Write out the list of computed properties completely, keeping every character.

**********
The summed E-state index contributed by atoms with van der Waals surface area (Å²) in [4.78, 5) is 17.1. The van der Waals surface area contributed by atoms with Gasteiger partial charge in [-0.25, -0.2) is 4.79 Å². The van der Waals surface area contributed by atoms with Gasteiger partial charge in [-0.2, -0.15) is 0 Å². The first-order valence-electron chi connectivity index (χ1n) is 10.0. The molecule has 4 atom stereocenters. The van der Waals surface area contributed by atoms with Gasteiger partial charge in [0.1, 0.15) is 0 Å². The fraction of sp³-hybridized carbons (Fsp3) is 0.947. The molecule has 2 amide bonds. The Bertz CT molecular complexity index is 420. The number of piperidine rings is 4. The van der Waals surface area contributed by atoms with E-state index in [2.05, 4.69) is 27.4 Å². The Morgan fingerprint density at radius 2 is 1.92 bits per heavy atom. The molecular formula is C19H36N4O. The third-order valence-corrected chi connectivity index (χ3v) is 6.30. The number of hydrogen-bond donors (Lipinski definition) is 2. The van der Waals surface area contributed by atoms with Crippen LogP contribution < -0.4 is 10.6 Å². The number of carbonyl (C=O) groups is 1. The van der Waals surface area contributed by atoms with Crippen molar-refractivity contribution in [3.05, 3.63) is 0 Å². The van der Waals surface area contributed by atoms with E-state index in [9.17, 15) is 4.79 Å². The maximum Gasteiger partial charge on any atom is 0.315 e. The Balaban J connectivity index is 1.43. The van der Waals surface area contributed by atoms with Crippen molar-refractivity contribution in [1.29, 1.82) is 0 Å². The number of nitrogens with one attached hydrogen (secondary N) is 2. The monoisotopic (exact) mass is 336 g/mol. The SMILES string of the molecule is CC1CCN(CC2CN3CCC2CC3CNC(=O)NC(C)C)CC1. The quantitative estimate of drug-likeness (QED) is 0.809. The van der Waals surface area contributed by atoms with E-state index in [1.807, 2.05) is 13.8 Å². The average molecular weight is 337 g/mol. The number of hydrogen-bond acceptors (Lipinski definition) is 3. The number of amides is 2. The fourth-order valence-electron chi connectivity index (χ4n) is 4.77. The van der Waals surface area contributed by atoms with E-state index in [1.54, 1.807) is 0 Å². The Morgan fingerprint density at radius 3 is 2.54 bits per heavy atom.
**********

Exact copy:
The summed E-state index contributed by atoms with van der Waals surface area (Å²) in [4.78, 5) is 17.1. The van der Waals surface area contributed by atoms with Gasteiger partial charge in [-0.25, -0.2) is 4.79 Å². The van der Waals surface area contributed by atoms with Gasteiger partial charge in [-0.2, -0.15) is 0 Å². The first-order valence-electron chi connectivity index (χ1n) is 10.0. The molecule has 4 atom stereocenters. The van der Waals surface area contributed by atoms with Gasteiger partial charge in [0.1, 0.15) is 0 Å². The fraction of sp³-hybridized carbons (Fsp3) is 0.947. The molecule has 2 amide bonds. The Bertz CT molecular complexity index is 420. The number of piperidine rings is 4. The van der Waals surface area contributed by atoms with E-state index in [2.05, 4.69) is 27.4 Å². The Morgan fingerprint density at radius 2 is 1.92 bits per heavy atom. The molecular formula is C19H36N4O. The third-order valence-corrected chi connectivity index (χ3v) is 6.30. The number of hydrogen-bond donors (Lipinski definition) is 2. The van der Waals surface area contributed by atoms with Crippen LogP contribution < -0.4 is 10.6 Å². The number of carbonyl (C=O) groups is 1. The van der Waals surface area contributed by atoms with Crippen molar-refractivity contribution in [3.05, 3.63) is 0 Å². The van der Waals surface area contributed by atoms with E-state index in [9.17, 15) is 4.79 Å². The maximum Gasteiger partial charge on any atom is 0.315 e. The Balaban J connectivity index is 1.43. The van der Waals surface area contributed by atoms with Crippen molar-refractivity contribution in [1.29, 1.82) is 0 Å². The number of nitrogens with one attached hydrogen (secondary N) is 2. The monoisotopic (exact) mass is 336 g/mol. The SMILES string of the molecule is CC1CCN(CC2CN3CCC2CC3CNC(=O)NC(C)C)CC1. The quantitative estimate of drug-likeness (QED) is 0.809. The van der Waals surface area contributed by atoms with E-state index in [1.807, 2.05) is 13.8 Å². The average molecular weight is 337 g/mol. The number of hydrogen-bond acceptors (Lipinski definition) is 3. The number of amides is 2. The fourth-order valence-electron chi connectivity index (χ4n) is 4.77. The van der Waals surface area contributed by atoms with E-state index in [1.54, 1.807) is 0 Å². The Morgan fingerprint density at radius 3 is 2.54 bits per heavy atom.